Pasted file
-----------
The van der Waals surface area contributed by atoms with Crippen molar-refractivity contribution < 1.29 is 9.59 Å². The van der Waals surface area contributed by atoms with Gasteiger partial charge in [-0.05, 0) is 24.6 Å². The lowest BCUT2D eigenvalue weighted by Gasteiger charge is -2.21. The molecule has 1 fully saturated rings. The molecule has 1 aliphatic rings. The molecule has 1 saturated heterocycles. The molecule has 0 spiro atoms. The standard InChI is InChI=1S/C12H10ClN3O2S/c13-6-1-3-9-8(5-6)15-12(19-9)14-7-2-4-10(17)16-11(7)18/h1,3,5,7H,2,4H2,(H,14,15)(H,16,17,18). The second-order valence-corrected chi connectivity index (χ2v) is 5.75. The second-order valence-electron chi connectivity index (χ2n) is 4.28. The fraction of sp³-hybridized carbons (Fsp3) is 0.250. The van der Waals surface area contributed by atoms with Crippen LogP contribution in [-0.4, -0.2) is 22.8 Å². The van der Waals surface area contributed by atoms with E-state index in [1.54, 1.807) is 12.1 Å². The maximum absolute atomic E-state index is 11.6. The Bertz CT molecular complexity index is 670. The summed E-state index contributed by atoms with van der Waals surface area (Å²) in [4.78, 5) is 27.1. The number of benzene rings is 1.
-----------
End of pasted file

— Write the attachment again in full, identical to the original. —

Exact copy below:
The van der Waals surface area contributed by atoms with Crippen molar-refractivity contribution < 1.29 is 9.59 Å². The van der Waals surface area contributed by atoms with Gasteiger partial charge in [-0.05, 0) is 24.6 Å². The lowest BCUT2D eigenvalue weighted by Gasteiger charge is -2.21. The molecule has 1 fully saturated rings. The molecule has 1 aliphatic rings. The molecule has 1 saturated heterocycles. The molecule has 0 spiro atoms. The standard InChI is InChI=1S/C12H10ClN3O2S/c13-6-1-3-9-8(5-6)15-12(19-9)14-7-2-4-10(17)16-11(7)18/h1,3,5,7H,2,4H2,(H,14,15)(H,16,17,18). The second-order valence-corrected chi connectivity index (χ2v) is 5.75. The second-order valence-electron chi connectivity index (χ2n) is 4.28. The fraction of sp³-hybridized carbons (Fsp3) is 0.250. The van der Waals surface area contributed by atoms with Crippen LogP contribution in [-0.4, -0.2) is 22.8 Å². The van der Waals surface area contributed by atoms with E-state index in [1.54, 1.807) is 12.1 Å². The maximum absolute atomic E-state index is 11.6. The Bertz CT molecular complexity index is 670. The summed E-state index contributed by atoms with van der Waals surface area (Å²) in [4.78, 5) is 27.1. The number of benzene rings is 1.